Editorial Director, Speaker, Host of 'Content Lab' Podcast
September 5th, 2018
Happy Wednesday to you all -- and for many of you, I bid you a happy INBOUND or Content Marketing World week!
This year, I find myself not in Boston or Cleveland for either event. Instead, I’m here in my home office in Annapolis, Maryland, with two dogs and a cat, the latter of which has a snoring problem.
(Honestly, I didn’t know cats snored.)
Anyway, while I’m bummed to be missing out on the action, I will say I love weeks like this. Since much of my team is up in Boston at HubSpot’s INBOUND conference, I get to spend almost the entire week in my little content cave completely uninterrupted.
In case you didn't know, my quiet little content cave is where I’m happiest.
First, I light a scented candle -- this week it’s a pumpkin pinecone scented candle, because I am on a one-woman mission to mentally will fall into existence.
Then, I get to work.
In my cave, I pull together strategies and do research. I create massive outlines, which I immediately demolish -- because the first outline is always awful -- and then I make new ones.
Finally, I start writing. And writing. And writing.
For many of you, that probably doesn’t sound like heaven, the way it does for me. In fact, it probably sounds awful -- because writing is hard, right?
Here’s a fun fact -- writing is hard for us nerds, too.
Which brings me to the topic of today’s conversation.
I hope you enjoyed that conversation. I certainly did -- so much so that I’m going to take a page out of Kevin’s book and keep it simple with this week’s one thing.
The one thing that you can do right now to make the content you create more awesome.
This week, I challenge you to give yourself a break.
Kevin and I talked about this at length, but us content nerds go through the same emotional highs and lows as you do with creating content. But the reason we are able to push through and keep going isn’t because we’re wizards -- although that would be really cool.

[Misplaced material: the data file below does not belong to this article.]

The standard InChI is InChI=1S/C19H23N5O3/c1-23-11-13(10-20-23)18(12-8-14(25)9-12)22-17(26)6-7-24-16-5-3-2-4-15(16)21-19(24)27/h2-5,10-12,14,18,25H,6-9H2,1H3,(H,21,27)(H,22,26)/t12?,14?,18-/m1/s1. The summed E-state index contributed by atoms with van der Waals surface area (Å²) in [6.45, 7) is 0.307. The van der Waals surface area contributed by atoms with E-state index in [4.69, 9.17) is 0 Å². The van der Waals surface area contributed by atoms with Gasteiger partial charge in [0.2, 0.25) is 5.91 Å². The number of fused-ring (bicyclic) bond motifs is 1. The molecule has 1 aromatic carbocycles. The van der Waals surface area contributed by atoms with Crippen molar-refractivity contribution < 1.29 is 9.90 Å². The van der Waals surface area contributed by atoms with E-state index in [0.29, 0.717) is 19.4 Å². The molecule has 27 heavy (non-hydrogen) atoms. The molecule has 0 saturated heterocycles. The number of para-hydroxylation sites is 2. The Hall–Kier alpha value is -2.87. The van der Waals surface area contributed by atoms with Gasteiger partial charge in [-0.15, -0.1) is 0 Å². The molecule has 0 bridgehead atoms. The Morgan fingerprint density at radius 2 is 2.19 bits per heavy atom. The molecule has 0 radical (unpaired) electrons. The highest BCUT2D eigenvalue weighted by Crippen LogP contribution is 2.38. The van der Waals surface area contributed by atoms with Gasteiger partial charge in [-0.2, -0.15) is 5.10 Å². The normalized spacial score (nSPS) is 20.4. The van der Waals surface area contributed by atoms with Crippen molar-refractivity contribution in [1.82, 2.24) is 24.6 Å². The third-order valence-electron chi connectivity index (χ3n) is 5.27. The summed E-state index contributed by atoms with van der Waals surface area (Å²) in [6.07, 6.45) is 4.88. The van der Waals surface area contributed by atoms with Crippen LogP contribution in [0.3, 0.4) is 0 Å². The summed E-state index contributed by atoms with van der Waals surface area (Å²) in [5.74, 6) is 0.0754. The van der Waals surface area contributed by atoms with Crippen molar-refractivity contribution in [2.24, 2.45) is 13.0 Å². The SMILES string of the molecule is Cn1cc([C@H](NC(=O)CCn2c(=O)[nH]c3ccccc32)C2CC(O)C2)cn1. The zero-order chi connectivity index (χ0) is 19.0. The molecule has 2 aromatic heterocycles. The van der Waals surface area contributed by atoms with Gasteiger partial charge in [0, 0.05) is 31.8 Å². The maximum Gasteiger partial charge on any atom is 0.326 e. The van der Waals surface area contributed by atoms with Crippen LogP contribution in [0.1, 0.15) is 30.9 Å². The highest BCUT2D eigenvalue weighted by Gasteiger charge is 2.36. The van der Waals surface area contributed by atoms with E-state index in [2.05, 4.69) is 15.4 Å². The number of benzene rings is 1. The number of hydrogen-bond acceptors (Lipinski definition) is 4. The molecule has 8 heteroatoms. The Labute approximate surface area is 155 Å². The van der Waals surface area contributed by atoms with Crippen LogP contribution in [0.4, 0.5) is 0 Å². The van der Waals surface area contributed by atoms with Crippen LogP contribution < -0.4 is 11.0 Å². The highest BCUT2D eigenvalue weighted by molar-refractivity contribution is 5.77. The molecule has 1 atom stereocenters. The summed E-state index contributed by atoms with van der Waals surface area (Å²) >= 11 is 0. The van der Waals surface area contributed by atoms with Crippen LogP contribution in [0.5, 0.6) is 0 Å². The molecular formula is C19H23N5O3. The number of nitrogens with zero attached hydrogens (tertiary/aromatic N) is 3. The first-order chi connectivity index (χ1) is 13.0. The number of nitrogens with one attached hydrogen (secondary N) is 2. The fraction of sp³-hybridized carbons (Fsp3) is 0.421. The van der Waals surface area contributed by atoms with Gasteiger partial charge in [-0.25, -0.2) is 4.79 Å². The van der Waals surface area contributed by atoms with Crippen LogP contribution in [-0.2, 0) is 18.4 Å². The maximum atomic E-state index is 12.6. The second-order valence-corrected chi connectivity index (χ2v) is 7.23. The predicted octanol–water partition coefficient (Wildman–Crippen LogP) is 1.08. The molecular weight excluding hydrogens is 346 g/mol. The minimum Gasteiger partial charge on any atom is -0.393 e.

It’s because, in those moments, we give ourselves a break.
We tell those negative voices in our head telling us that writing is only this hard because we suck at it to cool it and cut ourselves a little slack.
So, the next time that happens to you, give yourself a break.
Tell those mean inside voices who are trying to convince you that you can’t do this to pipe down.
Then remind yourself that writing is a process.
It takes a little mental elbow grease, and running into a few roadblocks as you think things through is totally part of the process.
Now, if our words of affirmation and admissions of crippling cases of writer’s block don’t inspire you…
“In our world, many hold a notion that the ability to write, or write well, is a gift bestowed on a chosen few. Writing well is considered a kind of art, linked murkily to muse and mysticism. That leaves us thinking there are two kinds of people: the writing haves—and the hapless, for whom writing well is a hopeless struggle, like trying to carve marble with a butter knife.
But I don’t believe that, and neither should you.
The truth is this: writing well is part habit, part knowledge of some fundamental rules, and part giving a damn. We are all capable of producing good writing. Or, at least, better writing!”
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